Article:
Google Integrates Gemini AI To Chrome, Means That 'Data Is Always Sent To Google'

Chrome Search AI

In an attempt to bring AI to its products, Google is having a unique hard time in doing what it wants, versus doing what it needs.

First of, AI requires tons of data to learn, and without the proper data it requires to understand users' habits and needs, the lesser it becomes useful. In order to make the AI understands users and become useful, Google has to dig deeper than it should.

What this means, it needs to obtain more information than it must.

In a blog post back in May, Google said that implementing Large-Language Model AIs into the Chrome web browser was a challenge because it requires "a new skill set."

"We had to learn not only how this technology works but also how to turn it into a product people can use. Traditional browser features work the same way every time you run them. If a feature has the same input, it will give the same output."

And this is what happens: Google is giving Chrome access to users' browsing history.

Google is doing is to make Chrome able to help users find and retrieve websites they've visited before, by running searches based on their online activities.

Since it uses AI, it supports using "everyday language to search", according to Google.

This should make the experience of using search a lot faster as well.

In other words, Google is giving its AI access to users' activities to make it useful.

This move raises questions about how much AI should have access to and learn from people's browsing history and data.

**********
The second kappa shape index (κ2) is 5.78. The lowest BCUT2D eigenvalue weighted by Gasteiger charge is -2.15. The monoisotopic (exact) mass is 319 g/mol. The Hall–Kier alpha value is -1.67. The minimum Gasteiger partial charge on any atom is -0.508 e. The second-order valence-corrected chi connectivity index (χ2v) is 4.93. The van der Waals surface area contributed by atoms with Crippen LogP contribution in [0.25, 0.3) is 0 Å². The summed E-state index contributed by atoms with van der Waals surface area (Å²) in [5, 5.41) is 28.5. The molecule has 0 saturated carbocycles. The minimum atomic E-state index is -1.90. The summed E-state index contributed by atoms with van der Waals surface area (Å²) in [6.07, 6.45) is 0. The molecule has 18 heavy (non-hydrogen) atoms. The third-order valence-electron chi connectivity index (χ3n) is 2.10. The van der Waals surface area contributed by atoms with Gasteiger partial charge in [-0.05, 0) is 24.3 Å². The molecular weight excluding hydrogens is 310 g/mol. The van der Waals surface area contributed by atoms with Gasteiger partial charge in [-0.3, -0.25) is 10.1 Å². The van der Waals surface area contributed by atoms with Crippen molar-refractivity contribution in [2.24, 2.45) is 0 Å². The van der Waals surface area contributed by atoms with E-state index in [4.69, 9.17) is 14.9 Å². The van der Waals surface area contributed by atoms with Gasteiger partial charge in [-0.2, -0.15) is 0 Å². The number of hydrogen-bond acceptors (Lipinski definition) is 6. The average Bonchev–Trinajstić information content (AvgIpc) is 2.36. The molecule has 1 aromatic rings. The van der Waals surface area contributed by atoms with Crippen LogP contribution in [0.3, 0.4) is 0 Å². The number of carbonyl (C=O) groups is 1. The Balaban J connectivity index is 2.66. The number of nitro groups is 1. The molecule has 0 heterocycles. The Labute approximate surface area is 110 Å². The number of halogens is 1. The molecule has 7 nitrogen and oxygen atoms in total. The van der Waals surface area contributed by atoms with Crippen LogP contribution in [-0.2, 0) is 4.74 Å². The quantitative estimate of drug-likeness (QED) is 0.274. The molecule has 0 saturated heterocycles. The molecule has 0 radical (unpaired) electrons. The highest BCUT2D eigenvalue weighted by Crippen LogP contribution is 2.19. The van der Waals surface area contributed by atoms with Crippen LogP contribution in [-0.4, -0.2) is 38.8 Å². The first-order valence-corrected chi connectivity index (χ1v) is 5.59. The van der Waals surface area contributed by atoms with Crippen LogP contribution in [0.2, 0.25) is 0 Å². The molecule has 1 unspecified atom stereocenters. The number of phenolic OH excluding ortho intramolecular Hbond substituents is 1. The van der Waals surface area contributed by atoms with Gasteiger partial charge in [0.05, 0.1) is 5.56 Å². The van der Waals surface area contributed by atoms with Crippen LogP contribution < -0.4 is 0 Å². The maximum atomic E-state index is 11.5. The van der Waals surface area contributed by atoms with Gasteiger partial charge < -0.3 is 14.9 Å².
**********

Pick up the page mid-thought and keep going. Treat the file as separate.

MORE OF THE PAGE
And making things worse in terms of privacy, under the "things to consider", Google said that data is always sent to Google when the feature is used.

Data includes the "history search terms, page content of best matches, and generated model outputs".

So of course, the strategy is met with criticisms, and what many people consider a privacy violation.

While Google assures that this data is encrypted and stored locally on users' device to support the History Search feature, Google is uploading users' data to the internet to make this AI work.

From worse to more worse, Google may even allow human reviewers to access certain data such as search terms, content from relevant web pages and AI-generated outputs.

Google confirms that the data may be accessed by human reviewers "to improve the feature".

Google noted that search includes "general page content" as well as page titles and URLs. The feature returns "improved results" and works from the address bar and the history page according to Google.

In the past, people complained about privacy, when their data were sent to the clouds as backups, and that they were annoyed by this, until they lose their data, or that their device is stolen.

Similarly, AI in Chrome’s History Search is there so help users find web pages based on the content, not just the page title or URL.

Fortunately for Google, the company evolves Chrome during the time that people know that AI is the hype, and that privacy on the internet is just a publicly closed secret.

Initially, there is no news about whether the feature is turned on by default or not, but what's certain, the feature can be toggled on or off.